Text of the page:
This is the second of a two-part post on Jesus and healthcare (to read the first part, follow this link). As always, I invite reader questions and comments.
Thus, from the perspective of economics, my reader posed the wrong question. The question is not whether one chooses a healthcare system characterized by capitalism and free markets but what constitutes the preferred form of socialism:
- What resources (hospital beds, emergency rooms, ambulances, etc.) and how many of them does a community need?
- How can society minimize administrative overhead?
- What parts, if any, of a healthcare system lend themselves to free markets, i.e., is a hybrid system possible?
- One possibility might be the choice of a primary care provider, especially if structural barriers to entry were reduced (cut the cost of medical school, encourage unlimited competition between medical schools, etc.) and non-physician providers (physician assistants, nurse practitioners, midwives, etc.) could easily and legally provide routine care.
- Another possibility is to nationalize all healthcare research (including on drugs), eliminate patents on all healthcare devices and drugs, and then promote competition between manufacturers. Taxpayers would fund the research, eliminating the outsize profits that private industry demands for engaging in admittedly high-risk research that often has an uncertain payoff.
- Another possibility might be to segment healthcare, socializing most of it but creating free markets for optional procedures such as most cosmetic procedures.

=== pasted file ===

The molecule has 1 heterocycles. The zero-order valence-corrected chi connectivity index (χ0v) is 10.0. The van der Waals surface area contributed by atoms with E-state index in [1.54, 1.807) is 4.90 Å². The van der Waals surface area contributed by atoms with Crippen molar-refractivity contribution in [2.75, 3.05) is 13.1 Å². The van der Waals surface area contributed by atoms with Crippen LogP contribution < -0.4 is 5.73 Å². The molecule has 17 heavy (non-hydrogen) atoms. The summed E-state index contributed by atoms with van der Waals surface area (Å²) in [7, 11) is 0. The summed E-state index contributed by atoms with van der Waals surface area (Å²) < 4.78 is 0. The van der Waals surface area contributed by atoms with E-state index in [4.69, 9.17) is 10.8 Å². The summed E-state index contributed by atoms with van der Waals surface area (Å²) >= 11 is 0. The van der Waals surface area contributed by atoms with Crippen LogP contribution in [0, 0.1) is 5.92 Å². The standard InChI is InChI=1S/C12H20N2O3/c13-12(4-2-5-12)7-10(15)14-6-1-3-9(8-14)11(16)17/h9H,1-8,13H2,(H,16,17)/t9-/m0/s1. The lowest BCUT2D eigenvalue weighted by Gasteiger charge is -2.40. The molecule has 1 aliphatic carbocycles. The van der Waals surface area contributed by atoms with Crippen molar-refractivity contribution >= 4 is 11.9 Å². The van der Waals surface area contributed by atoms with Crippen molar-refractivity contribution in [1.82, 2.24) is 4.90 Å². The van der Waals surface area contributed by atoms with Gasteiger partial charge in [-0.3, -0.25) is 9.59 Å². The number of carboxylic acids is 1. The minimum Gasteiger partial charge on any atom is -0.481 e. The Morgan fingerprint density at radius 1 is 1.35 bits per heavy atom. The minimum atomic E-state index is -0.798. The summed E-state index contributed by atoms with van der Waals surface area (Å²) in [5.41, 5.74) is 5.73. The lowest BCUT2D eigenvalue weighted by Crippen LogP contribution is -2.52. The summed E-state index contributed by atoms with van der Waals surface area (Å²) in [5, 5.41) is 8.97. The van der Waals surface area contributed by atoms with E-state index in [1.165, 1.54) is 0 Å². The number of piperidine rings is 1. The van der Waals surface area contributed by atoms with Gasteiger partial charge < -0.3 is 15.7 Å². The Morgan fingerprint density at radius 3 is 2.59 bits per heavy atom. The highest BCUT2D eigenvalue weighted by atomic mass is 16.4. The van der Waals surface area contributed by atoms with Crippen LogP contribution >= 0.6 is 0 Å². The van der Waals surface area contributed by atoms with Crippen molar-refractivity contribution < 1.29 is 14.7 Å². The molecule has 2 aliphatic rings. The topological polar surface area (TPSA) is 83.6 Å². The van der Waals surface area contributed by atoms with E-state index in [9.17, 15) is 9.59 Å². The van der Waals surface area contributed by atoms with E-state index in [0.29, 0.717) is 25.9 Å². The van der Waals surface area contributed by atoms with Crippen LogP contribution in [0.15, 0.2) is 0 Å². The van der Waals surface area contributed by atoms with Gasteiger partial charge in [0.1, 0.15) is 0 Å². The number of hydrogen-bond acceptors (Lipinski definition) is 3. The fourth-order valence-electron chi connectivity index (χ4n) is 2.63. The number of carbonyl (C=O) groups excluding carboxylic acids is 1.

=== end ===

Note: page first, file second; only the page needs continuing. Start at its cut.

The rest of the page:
Of course, funding represents a major obstacle to moving from the cherished illusion of free markets to an openly socialized healthcare system. However, the change should cut the total cost of healthcare in the US, which is now the highest in the world and generally produces mediocre results, even though it occasionally produces exceptional results. The people who would reap financial gains from the change would include most taxpayers; among persons and companies who might lose are shareholders and employees in the nations for profit healthcare companies (hospitals, insurers, physician groups, etc.).
All of which brings me back to Jesus. The most important reason to change the US healthcare industry is Jesus' concern for the most vulnerable and least among us, i.e., the uninsured and underinsured, people who postpone seeking care because they cannot afford it and don't like charity. The second reason to change is that Jesus worked for health and healing, outcomes on which the US approach currently receives very mediocre marks. The third most important reason to change is that Jesus expects us to be good stewards of the resources entrusted to our care. Our healthcare industry is costly and needlessly wasteful. Finally, Jesus sought to create genuine community and honest relationships. Our healthcare industry is divisive and built on a web of misinformation and half-truths that mask the problems I've sketched above as well as others.